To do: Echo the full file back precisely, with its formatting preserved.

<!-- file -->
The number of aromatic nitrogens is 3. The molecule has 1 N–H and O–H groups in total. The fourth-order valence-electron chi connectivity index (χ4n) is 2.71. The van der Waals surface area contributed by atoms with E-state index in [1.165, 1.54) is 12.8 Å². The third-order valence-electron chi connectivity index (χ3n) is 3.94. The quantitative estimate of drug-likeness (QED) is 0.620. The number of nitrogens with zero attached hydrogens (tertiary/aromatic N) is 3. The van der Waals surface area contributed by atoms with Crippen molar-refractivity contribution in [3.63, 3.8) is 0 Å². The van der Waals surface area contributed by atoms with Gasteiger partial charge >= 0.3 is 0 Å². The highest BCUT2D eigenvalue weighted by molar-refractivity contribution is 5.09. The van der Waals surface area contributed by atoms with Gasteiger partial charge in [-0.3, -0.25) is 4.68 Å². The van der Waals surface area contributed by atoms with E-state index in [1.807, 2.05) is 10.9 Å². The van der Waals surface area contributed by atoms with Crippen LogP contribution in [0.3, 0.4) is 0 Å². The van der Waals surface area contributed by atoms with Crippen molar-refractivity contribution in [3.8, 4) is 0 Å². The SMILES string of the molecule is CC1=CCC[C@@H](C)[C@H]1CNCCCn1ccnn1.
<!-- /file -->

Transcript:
The number of aromatic nitrogens is 3. The molecule has 1 N–H and O–H groups in total. The fourth-order valence-electron chi connectivity index (χ4n) is 2.71. The van der Waals surface area contributed by atoms with E-state index in [1.165, 1.54) is 12.8 Å². The third-order valence-electron chi connectivity index (χ3n) is 3.94. The quantitative estimate of drug-likeness (QED) is 0.620. The number of nitrogens with zero attached hydrogens (tertiary/aromatic N) is 3. The van der Waals surface area contributed by atoms with Crippen molar-refractivity contribution in [3.63, 3.8) is 0 Å². The van der Waals surface area contributed by atoms with Gasteiger partial charge >= 0.3 is 0 Å². The highest BCUT2D eigenvalue weighted by molar-refractivity contribution is 5.09. The van der Waals surface area contributed by atoms with Gasteiger partial charge in [-0.3, -0.25) is 4.68 Å². The van der Waals surface area contributed by atoms with E-state index in [1.807, 2.05) is 10.9 Å². The van der Waals surface area contributed by atoms with Crippen LogP contribution in [0.3, 0.4) is 0 Å². The van der Waals surface area contributed by atoms with Crippen molar-refractivity contribution in [3.8, 4) is 0 Å². The SMILES string of the molecule is CC1=CCC[C@@H](C)[C@H]1CNCCCn1ccnn1.